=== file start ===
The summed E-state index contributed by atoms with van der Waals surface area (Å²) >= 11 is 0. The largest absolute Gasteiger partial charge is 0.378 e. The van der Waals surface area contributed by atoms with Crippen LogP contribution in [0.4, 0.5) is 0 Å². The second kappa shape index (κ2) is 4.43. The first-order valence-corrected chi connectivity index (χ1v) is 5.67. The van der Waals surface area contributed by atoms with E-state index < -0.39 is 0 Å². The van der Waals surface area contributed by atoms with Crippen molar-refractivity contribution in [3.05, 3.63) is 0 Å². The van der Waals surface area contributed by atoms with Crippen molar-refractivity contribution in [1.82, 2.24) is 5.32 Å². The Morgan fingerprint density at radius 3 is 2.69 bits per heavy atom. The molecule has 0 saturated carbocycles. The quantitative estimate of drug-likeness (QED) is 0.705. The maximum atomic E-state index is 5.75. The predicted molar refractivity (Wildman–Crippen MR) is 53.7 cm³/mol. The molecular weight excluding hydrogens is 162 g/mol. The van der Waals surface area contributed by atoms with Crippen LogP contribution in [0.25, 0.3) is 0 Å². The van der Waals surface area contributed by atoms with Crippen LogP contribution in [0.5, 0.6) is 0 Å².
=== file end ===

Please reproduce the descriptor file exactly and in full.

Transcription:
The summed E-state index contributed by atoms with van der Waals surface area (Å²) >= 11 is 0. The largest absolute Gasteiger partial charge is 0.378 e. The van der Waals surface area contributed by atoms with Crippen LogP contribution in [0.4, 0.5) is 0 Å². The second kappa shape index (κ2) is 4.43. The first-order valence-corrected chi connectivity index (χ1v) is 5.67. The van der Waals surface area contributed by atoms with E-state index < -0.39 is 0 Å². The van der Waals surface area contributed by atoms with Crippen molar-refractivity contribution in [3.05, 3.63) is 0 Å². The van der Waals surface area contributed by atoms with Crippen molar-refractivity contribution in [1.82, 2.24) is 5.32 Å². The Morgan fingerprint density at radius 3 is 2.69 bits per heavy atom. The molecule has 0 saturated carbocycles. The quantitative estimate of drug-likeness (QED) is 0.705. The maximum atomic E-state index is 5.75. The predicted molar refractivity (Wildman–Crippen MR) is 53.7 cm³/mol. The molecular weight excluding hydrogens is 162 g/mol. The van der Waals surface area contributed by atoms with Crippen LogP contribution in [0.25, 0.3) is 0 Å². The van der Waals surface area contributed by atoms with Crippen LogP contribution in [0.5, 0.6) is 0 Å².